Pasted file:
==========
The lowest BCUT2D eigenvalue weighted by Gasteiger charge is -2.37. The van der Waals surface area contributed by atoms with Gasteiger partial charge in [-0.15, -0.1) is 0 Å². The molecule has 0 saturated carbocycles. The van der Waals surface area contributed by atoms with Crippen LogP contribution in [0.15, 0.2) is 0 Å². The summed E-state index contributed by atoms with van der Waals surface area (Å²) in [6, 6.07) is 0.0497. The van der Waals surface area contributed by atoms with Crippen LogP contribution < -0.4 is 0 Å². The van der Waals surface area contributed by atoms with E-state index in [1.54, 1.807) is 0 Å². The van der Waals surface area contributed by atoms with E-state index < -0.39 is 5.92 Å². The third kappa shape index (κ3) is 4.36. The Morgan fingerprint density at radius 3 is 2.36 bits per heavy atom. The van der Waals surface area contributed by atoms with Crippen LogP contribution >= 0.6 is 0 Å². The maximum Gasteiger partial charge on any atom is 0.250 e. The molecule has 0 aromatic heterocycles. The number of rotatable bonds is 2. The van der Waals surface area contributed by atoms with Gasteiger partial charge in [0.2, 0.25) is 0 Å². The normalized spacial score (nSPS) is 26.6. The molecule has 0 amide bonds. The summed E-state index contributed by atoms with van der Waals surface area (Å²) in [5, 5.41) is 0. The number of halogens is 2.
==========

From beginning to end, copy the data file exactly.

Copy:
The lowest BCUT2D eigenvalue weighted by Gasteiger charge is -2.37. The van der Waals surface area contributed by atoms with Gasteiger partial charge in [-0.15, -0.1) is 0 Å². The molecule has 0 saturated carbocycles. The van der Waals surface area contributed by atoms with Crippen LogP contribution in [0.15, 0.2) is 0 Å². The summed E-state index contributed by atoms with van der Waals surface area (Å²) in [6, 6.07) is 0.0497. The van der Waals surface area contributed by atoms with Crippen LogP contribution < -0.4 is 0 Å². The van der Waals surface area contributed by atoms with E-state index in [1.54, 1.807) is 0 Å². The van der Waals surface area contributed by atoms with E-state index < -0.39 is 5.92 Å². The third kappa shape index (κ3) is 4.36. The Morgan fingerprint density at radius 3 is 2.36 bits per heavy atom. The van der Waals surface area contributed by atoms with Crippen LogP contribution >= 0.6 is 0 Å². The maximum Gasteiger partial charge on any atom is 0.250 e. The molecule has 0 aromatic heterocycles. The number of rotatable bonds is 2. The van der Waals surface area contributed by atoms with Gasteiger partial charge in [0.2, 0.25) is 0 Å². The normalized spacial score (nSPS) is 26.6. The molecule has 0 amide bonds. The summed E-state index contributed by atoms with van der Waals surface area (Å²) in [5, 5.41) is 0. The number of halogens is 2.